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Hold onto Your Nerves

Top-water fishing is invigorating

     Top-water fishing for rockfish is one of the few things that can get me up well before dawn. To have the quiet of an early Chesapeake morning broken by the explosion of an attacking striper will undo your nerves.
     This time of year forage fish that provide sustenance for our rockfish are moving out of the upper estuaries and headwaters and descending toward the Bay proper, heading for their wintering grounds. Rockfish are schooling and moving up into the shallows to meet these peanut bunker, silversides, Bay anchovies, small perch and spot.
    Top-water fishing is a low-light, first-light and last-light activity. Stripers like a bit of water under their belly to roam freely, so lower tide cycles won’t attract them.
     Structure is another marker for top-water opportunity, including the mouths of any estuaries, especially on a falling tide. Chesapeake Bay stripers didn’t get the name rockfish, by accident. Rocky shorelines, rock jetties, submerged rocks from eroded edges, riprapped shorelines and stone erosion jetties protecting inlets or beaches are all prime targets this time of year.
      Boat stealth is a necessary element of success. In skinny water, rockfish are particularly intolerant of extraneous noises. Once they’re scared off, they probably won’t return for hours. Quiet electric trolling motors can improve your success. So can coasting the last few yards. Use your main motor as sparingly as possible.
     Electric anchors, such as the Power Pole shallow water anchor, that are virtually silent can also provide an edge. A small conventional anchor, sometimes referred to as a lunch hook, can be very handy as it, too, is quiet to use. Deploying your main anchor to hold your place against a breeze or a moving tide will prove to be a handicap.
      Top-water lures number in the hundreds. The main categories are poppers, chuggers, walk baits, prop baits and wake baits. These lures are cast, pulled violently to create a disturbance, paused, then jerked again and so on until the retrieve is complete. A Smack-It-Jr. is a local favorite. Other good ones are Heddon Chug Bugs, MirrOLure’s Popa Dogs and the Nomad’s Chug Norris.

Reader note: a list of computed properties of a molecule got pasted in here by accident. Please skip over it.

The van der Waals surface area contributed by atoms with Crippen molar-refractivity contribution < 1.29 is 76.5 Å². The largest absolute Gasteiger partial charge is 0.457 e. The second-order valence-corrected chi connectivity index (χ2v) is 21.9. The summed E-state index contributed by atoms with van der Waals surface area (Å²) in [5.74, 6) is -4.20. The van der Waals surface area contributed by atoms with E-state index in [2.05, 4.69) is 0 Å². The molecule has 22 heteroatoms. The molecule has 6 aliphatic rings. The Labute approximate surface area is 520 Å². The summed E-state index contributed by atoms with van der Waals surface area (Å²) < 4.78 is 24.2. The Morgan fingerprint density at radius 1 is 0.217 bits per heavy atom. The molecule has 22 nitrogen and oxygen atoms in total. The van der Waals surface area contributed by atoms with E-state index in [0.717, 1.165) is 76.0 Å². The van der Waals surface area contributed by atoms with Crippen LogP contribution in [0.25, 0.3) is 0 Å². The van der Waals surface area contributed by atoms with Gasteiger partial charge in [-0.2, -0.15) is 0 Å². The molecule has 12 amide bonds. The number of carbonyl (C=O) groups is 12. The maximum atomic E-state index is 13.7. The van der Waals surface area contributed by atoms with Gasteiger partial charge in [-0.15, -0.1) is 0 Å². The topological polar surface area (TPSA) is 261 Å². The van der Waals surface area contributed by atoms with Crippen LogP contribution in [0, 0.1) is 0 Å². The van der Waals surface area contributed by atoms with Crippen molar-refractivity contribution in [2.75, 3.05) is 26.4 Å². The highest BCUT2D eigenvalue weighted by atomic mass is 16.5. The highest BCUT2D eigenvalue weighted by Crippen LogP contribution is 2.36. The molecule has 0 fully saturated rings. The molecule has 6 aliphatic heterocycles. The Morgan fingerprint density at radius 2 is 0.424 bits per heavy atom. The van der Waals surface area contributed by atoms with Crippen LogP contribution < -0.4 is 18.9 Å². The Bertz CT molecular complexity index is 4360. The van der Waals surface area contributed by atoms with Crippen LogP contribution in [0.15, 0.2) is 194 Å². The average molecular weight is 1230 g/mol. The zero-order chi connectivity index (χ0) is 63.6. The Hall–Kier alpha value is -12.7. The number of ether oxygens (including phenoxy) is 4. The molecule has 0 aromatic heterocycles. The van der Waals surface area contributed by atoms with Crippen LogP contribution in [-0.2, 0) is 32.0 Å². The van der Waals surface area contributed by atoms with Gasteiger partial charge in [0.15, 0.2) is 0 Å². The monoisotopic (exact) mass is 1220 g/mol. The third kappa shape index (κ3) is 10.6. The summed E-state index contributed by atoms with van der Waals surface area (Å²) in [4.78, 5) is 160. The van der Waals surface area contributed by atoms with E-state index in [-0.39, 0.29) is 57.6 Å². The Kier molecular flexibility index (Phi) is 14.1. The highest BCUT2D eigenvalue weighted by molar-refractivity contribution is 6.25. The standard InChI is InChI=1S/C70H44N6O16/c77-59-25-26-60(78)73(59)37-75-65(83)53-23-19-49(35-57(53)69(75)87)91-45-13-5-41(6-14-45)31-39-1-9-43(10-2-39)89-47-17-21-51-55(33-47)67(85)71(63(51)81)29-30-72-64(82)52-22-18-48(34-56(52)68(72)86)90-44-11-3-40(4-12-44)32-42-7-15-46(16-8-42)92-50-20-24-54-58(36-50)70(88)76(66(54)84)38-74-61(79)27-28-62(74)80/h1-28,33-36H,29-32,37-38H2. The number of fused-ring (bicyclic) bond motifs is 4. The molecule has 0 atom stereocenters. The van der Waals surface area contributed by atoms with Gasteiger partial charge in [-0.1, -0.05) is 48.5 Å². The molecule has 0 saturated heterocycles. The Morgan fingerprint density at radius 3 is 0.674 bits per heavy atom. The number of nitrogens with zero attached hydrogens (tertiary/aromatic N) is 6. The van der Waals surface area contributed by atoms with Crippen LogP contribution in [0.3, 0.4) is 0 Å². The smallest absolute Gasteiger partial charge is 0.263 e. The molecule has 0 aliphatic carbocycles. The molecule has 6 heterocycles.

Poppers create a loud popping noise, similar to what a predatory fish makes when attacking a baitfish near the surface.
      A chugger type also makes a disturbance when pulled. It is not as loud and is meant to swim enticingly as well as noisily. Among this type are Bomber Badonk-a-Donk, River2Sea Whopper Popper and the Heddon Chug’n Series.
Walk-the-dog surface plugs are meant to be retrieved in a rapid zigzag pattern, suggesting a panicked baitfish fleeing across the surface. They are remarkably effective. Among this series are the Heddon Spook Series, Rapala’s Skitter Walk and Strike King’s Sexy Dawg.
     Prop baits are unique for propellers fore and/or aft that produce a noise remarkably similar to a breaking shoal of minnows or small fish. These can be deadly just before dark and just after first light, especially on a still day when their unique sound carries far.
     Wake baits, one of the few saltwater finesse baits, make a surface wave or wake on a still day. I’ve found them deadly close to dark and just at first light. They won’t startle gamefish in really shallow water, when big fish are the most skittish, and can often produce in thin, hard-fished waters. Heddon Swim-N Image and Bomber’s Jointed Wake Minnow are the better choices.
      Colors are anyone’s guess as success can vary day to day, You can’t go wrong with all black, all white, the natural baitfish colors. Try anything that strikes your fancy. I’ve known anglers that have scored big on plugs painted like the Maryland state flag. Go figure.
     Finally, never strike at the explosion of water, no matter how fierce. Wait until you feel the pull of the fish before you cinch them up. Many times a rockfish will smack a bait with its tail, hit it head-on to stun it or just plain miss the strike. They usually return if you don’t move the bait, and they may be lying there watching it. After a minute, lightly twitch your plug, then hold on to your rod and your nerves.
Pollution Alert
     A billion-gallon release of raw human sewage into the Susquehanna, then into the Chesapeake, courtesy of Harrisburg, Pennsylvania, and a number of other Pennsylvania cities in past months are foiling Maryland’s efforts to clean up the Bay. State politicians on both sides need to begin earning their salaries to remedy this barely mentioned scandal.
Fish Finder
      Rockfish are cruising Seven Foot Knoll, Man of War Shoals, the mouth of the Chester, Podickery, Love Point, the Bay Bridge, into the Eastern Bay, Thomas Point and Chesapeake Beach.
      Trolling medium bucktails, spoons and hose gets fish. Shore anglers are using crab and bloodworm. Chumming and live-lining remain effective as long as spot linger in the Bay. Casting soft plastics on jig heads like the Assassins and BKDs is always effective.
     The Spanish mackerel bite is as good as it’s been in years. Clark spoons, epoxy minnows and Kastmasters on a fast troll (six to eight knots) or a quick retrieve will get a few of them in your coolers.
     Crabbing also remains excellent.